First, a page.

Here are eight health systems with strong operational metrics and solid financial positions, according to reports from Fitch Ratings, Moody’s Investors Service and S&P Global Ratings.
1. Minneapolis-based Allina Health has an “AA-” rating and stable outlook with Fitch. The health system has a strong financial profile and is the acute care leader in the broad Twin Cities metro area, Fitch said. The credit rating agency said Allina’s proven ability to rebound quickly from operating challenges supports the stable outlook.
2. Children’s Healthcare of Atlanta has an “Aa2” rating and stable outlook with Moody’s. The system has strong operating margins and is the leading pediatric provider in the Atlanta area, Moody’s said. The credit rating agency expects Children’s Healthcare of Atlanta to continue to generate robust margins and maintain exceptional liquidity while undergoing a new campus expansion project.
3. La Crosse, Wis.-based Gundersen Health System has an “AA-” rating and stable outlook with Fitch. The health system has consistently strong operating performance, strong balance sheet metrics and a low debt burden, Fitch said. The credit rating agency said Gundersen’s rating continues to be supported by its leading market position and expanding operating platform.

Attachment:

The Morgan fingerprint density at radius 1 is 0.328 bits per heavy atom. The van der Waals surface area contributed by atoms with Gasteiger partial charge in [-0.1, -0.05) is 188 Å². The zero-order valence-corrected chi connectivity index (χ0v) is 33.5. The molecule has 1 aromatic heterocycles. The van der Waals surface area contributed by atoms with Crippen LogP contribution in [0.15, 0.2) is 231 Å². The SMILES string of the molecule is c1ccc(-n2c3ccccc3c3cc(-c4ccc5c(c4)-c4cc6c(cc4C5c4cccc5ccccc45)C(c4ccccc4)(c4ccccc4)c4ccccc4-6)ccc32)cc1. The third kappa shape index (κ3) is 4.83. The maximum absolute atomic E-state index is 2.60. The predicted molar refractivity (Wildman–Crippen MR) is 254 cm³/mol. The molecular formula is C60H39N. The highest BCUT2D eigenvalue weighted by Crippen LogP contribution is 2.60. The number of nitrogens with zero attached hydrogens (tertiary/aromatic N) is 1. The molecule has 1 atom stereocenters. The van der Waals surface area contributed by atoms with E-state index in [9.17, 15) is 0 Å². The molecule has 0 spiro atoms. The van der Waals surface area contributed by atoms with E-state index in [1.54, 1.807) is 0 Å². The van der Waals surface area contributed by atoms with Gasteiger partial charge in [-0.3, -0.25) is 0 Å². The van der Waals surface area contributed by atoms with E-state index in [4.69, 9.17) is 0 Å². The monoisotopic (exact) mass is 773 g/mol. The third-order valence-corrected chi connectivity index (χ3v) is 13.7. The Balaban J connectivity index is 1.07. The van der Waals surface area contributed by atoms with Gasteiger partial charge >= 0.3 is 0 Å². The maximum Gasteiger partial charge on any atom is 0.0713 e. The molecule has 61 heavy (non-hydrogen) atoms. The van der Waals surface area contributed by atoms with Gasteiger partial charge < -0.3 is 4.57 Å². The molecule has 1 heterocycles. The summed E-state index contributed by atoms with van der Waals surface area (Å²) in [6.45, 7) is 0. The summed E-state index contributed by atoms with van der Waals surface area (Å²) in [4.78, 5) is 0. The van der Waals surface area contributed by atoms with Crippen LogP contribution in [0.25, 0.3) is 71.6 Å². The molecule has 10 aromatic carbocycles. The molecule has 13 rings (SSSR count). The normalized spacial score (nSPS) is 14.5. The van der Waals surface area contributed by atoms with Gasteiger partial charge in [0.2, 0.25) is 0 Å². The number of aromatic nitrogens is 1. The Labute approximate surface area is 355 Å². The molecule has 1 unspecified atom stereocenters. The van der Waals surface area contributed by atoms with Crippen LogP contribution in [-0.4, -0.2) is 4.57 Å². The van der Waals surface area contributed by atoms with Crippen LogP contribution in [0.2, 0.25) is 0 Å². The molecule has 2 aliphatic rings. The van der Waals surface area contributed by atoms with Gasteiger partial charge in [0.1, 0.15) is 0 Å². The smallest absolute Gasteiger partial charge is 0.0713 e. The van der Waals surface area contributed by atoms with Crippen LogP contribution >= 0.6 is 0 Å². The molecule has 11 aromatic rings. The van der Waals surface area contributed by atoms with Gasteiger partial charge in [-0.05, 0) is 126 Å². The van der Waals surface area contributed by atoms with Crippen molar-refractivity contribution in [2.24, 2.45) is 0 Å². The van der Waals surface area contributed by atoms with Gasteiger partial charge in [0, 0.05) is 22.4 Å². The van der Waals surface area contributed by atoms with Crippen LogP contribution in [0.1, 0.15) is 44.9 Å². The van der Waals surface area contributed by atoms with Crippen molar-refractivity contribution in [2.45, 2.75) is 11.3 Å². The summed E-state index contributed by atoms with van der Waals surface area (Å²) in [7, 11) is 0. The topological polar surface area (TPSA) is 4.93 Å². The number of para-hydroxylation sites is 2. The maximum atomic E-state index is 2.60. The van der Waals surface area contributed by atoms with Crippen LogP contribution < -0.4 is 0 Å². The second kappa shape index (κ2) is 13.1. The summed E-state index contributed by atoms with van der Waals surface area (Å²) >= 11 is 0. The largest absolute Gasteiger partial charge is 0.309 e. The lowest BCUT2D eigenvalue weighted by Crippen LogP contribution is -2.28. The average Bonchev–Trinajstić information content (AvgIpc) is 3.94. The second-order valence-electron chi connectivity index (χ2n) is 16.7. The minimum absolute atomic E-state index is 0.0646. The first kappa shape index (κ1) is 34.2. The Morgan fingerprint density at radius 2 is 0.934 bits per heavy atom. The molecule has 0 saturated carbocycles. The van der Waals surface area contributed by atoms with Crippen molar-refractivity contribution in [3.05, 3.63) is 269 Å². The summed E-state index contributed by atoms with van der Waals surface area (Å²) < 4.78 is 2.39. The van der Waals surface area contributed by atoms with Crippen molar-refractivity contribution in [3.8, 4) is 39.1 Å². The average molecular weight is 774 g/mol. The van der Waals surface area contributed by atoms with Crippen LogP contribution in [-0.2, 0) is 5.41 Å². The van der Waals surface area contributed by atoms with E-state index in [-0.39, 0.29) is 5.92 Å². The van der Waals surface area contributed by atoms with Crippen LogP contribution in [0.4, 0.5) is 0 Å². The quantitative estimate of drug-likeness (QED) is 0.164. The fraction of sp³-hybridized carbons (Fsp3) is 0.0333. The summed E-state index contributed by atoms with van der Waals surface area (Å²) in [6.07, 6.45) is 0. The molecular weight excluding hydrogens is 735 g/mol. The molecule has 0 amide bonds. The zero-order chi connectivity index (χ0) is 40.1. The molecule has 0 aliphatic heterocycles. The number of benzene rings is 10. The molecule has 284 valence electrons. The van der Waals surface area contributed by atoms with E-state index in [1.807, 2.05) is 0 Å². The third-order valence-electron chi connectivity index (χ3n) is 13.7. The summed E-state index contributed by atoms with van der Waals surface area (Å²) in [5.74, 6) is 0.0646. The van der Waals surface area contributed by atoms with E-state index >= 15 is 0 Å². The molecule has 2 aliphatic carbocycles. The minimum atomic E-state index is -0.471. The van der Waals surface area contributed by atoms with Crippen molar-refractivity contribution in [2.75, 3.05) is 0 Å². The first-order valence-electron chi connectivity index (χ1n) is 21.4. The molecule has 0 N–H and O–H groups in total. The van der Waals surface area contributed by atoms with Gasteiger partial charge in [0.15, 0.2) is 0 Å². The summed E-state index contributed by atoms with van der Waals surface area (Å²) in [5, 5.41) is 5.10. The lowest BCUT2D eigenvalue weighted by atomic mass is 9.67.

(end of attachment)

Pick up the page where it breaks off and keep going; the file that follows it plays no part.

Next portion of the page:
4. Houston Methodist has an “AA” rating and stable outlook with S&P. The system, which comprises an academic medical center and six community hospitals, has a strong enterprise profile and a history of excellent margins and cash flow, S&P said. The credit rating agency said Houston Methodist is well positioned to withstand the pressures from COVID-19.
5. Indianapolis-based Indiana University Health has an “AA” rating and stable outlook with Fitch. The health system has a solid balance sheet and strong operating cash flow despite short-term pressure from the COVID-19 pandemic. The credit rating agency expects IU Health’s EBITDA margins will range between 12 percent and 14 percent annually when margins recover from the pandemic.